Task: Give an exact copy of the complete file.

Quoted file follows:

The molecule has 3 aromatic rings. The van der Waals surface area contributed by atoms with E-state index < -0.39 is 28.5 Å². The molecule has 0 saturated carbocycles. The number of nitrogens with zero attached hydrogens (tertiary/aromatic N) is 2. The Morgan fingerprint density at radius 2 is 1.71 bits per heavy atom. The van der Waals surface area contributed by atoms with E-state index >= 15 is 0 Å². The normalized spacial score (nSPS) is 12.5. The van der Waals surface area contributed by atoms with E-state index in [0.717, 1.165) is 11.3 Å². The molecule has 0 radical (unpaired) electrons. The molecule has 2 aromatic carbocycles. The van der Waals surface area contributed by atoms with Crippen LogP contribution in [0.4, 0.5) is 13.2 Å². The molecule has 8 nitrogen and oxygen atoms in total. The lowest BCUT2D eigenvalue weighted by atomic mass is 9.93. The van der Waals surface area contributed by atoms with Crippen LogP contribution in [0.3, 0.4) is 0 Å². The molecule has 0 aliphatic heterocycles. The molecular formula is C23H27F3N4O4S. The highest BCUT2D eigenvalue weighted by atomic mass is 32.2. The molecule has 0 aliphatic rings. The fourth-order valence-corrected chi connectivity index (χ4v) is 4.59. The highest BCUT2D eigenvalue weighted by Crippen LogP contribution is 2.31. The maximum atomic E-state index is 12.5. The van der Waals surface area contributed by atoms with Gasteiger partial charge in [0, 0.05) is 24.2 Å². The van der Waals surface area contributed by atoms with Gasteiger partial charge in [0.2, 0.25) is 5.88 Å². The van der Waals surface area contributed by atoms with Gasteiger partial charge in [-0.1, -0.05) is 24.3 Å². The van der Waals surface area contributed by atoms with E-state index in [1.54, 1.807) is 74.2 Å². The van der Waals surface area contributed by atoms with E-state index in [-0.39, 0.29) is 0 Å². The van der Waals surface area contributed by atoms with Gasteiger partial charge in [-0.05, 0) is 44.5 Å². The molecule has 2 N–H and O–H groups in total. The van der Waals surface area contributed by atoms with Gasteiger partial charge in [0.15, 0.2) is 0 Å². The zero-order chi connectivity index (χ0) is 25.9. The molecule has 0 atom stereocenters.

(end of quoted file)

The molecule has 3 aromatic rings. The van der Waals surface area contributed by atoms with E-state index < -0.39 is 28.5 Å². The molecule has 0 saturated carbocycles. The number of nitrogens with zero attached hydrogens (tertiary/aromatic N) is 2. The Morgan fingerprint density at radius 2 is 1.71 bits per heavy atom. The van der Waals surface area contributed by atoms with E-state index >= 15 is 0 Å². The normalized spacial score (nSPS) is 12.5. The van der Waals surface area contributed by atoms with E-state index in [0.717, 1.165) is 11.3 Å². The molecule has 0 radical (unpaired) electrons. The molecule has 2 aromatic carbocycles. The van der Waals surface area contributed by atoms with Crippen LogP contribution in [0.4, 0.5) is 13.2 Å². The molecule has 8 nitrogen and oxygen atoms in total. The lowest BCUT2D eigenvalue weighted by atomic mass is 9.93. The van der Waals surface area contributed by atoms with Crippen LogP contribution in [0.3, 0.4) is 0 Å². The molecule has 0 aliphatic heterocycles. The molecular formula is C23H27F3N4O4S. The highest BCUT2D eigenvalue weighted by atomic mass is 32.2. The molecule has 0 aliphatic rings. The fourth-order valence-corrected chi connectivity index (χ4v) is 4.59. The highest BCUT2D eigenvalue weighted by Crippen LogP contribution is 2.31. The maximum atomic E-state index is 12.5. The van der Waals surface area contributed by atoms with Gasteiger partial charge in [0, 0.05) is 24.2 Å². The van der Waals surface area contributed by atoms with Gasteiger partial charge in [0.2, 0.25) is 5.88 Å². The van der Waals surface area contributed by atoms with Gasteiger partial charge in [-0.1, -0.05) is 24.3 Å². The van der Waals surface area contributed by atoms with E-state index in [1.54, 1.807) is 74.2 Å². The van der Waals surface area contributed by atoms with E-state index in [-0.39, 0.29) is 0 Å². The van der Waals surface area contributed by atoms with Gasteiger partial charge in [-0.05, 0) is 44.5 Å². The molecule has 2 N–H and O–H groups in total. The van der Waals surface area contributed by atoms with Gasteiger partial charge in [0.15, 0.2) is 0 Å². The zero-order chi connectivity index (χ0) is 25.9. The molecule has 0 atom stereocenters.